2. In the year you reach full retirement, $1 in benefits will be withheld for every $3 you earn above the annual limit of $50,520 in the year 2021.

Elean
Now when you say withheld, what do you mean by that? Is that money lost, is it deferred, is it penalized?

Evan
You don’t lose or forfeit the withheld amounts. Instead your Social Security benefit will be recalculated once you do reach the age of full retirement and you’ll receive a higher monthly benefit afterwards.

Elean
And just to reiterate a specific point. These withholdings only occur if you elected to receive social security before your full retirement age and either continued to work or decided to go back to work. Once you reach full retirement age, this no longer applies to you.

Ok, so moving on. This next one is probably the most talked about myth regarding social security, and that is – social security is bankrupt.

Evan
I agree, this one gets the most attention by far, fortunately social security is not actually going bankrupt. Social security is a “pay as you go” system, meaning today’s worker’s fund today’s retirees through the collection of payroll taxes, specifically FICA taxes. However, demographic changes in America are putting a major strain on social security. Better healthcare and longer life spans have resulted in an increasing number of people drawing social security benefits while birth rates have simultaneously declined.

Elean
In other words, a shrinking number of workers must fund a growing number of retirees.

Evan
Exactly. As this currently stand, it is estimated social security can continue to pay 100% of its scheduled benefits through 2034. If no action is taken by congress between now and 2034, social security would only be able to fund an estimated 77% of scheduled benefits. While that’s not exactly good news, it also illustrates two key facts:

  1. As long as there are workers in the economy, social security will continue to pay benefits, albeit a reduced amount; and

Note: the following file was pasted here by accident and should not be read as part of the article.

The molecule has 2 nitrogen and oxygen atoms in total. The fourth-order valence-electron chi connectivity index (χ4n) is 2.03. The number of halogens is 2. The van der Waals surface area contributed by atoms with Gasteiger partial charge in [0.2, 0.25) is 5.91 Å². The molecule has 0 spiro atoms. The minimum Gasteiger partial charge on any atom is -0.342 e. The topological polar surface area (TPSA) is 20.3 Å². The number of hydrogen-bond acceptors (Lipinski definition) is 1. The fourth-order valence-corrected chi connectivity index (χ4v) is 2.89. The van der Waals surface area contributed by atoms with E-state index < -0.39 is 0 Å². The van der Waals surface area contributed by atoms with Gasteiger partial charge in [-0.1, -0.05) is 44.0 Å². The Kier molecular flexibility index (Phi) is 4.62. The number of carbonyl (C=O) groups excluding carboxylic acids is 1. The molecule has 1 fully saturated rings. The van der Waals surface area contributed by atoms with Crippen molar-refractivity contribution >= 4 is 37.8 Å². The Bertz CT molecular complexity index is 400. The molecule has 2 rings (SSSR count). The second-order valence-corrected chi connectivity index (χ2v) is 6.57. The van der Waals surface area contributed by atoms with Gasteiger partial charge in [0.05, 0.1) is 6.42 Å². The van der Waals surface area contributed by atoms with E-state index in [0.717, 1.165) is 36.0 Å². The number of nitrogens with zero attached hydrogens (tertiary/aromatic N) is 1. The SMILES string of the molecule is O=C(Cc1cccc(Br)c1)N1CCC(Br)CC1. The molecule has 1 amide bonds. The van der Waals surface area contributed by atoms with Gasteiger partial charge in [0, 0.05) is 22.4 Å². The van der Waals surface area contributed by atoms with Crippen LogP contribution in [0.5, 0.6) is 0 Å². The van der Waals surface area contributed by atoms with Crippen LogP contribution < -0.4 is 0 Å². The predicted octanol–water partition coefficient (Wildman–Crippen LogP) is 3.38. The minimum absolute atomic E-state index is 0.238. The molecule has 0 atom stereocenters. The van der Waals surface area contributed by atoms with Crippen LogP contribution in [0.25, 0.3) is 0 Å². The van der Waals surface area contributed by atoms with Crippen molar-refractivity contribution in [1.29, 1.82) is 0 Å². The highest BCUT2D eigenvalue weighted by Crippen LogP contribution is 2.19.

2. Congress still has time to make changes in order to strengthen the program and address its projected shortfalls.

Elean
Ok, this last myth is a very surprising one to many people. In fact some of our clients have been surprised by this in the past well. That is, you can only receive social security benefits if you paid into the program.

Evan
Surprisingly that is not actually true. While it’s generally true that social security is an earned benefit where you must pay into the system for ten years to collect social security, it is possible in many cases to still qualify for benefits despite not having met the required work time.

If you paid at least some social security tax but not meet the 10 year requirement, it is still possible to qualify for some disability benefits depending on your age. Additionally, nonworking spouses, ex-spouses, children, or other dependents may be eligible to receive spousal, survivor, or children’s benefits based your earnings record.

Elean
Ok. Social security can be a highly complex subject with a lot of details and nuances – that’s why we wanted to keep this episode straight to the point on each of the myths and misconceptions we went over. If you have need help deciphering the puzzle that is social security please don’t hesitate to reach out to us.

With that, I hope you enjoyed this episode of the Paragon Podcast and that it helped give a little more insight into this topic.

Evan
And again, thank you listening. Please subscribe and don’t hesitate to reach out to us.

Author: Paragon Financial Partners

Paragon Financial Partners, Inc. is a Registered SEC Investment Advisor. The topics discussed herein are for informational purposes only and should not be considered as a solicitation or offer to purchase or sell any securities. The financial strategies and guidelines discussed herein may not be appropriate for everyone as each individual circumstance is unique. Please review all tax information with your tax professional. Please review all legal information with your legal professional. If you have any questions or would like to speak with us, please contact us by phone at (310) 557-1515 or by email at info@paragonfinancialpartners.com.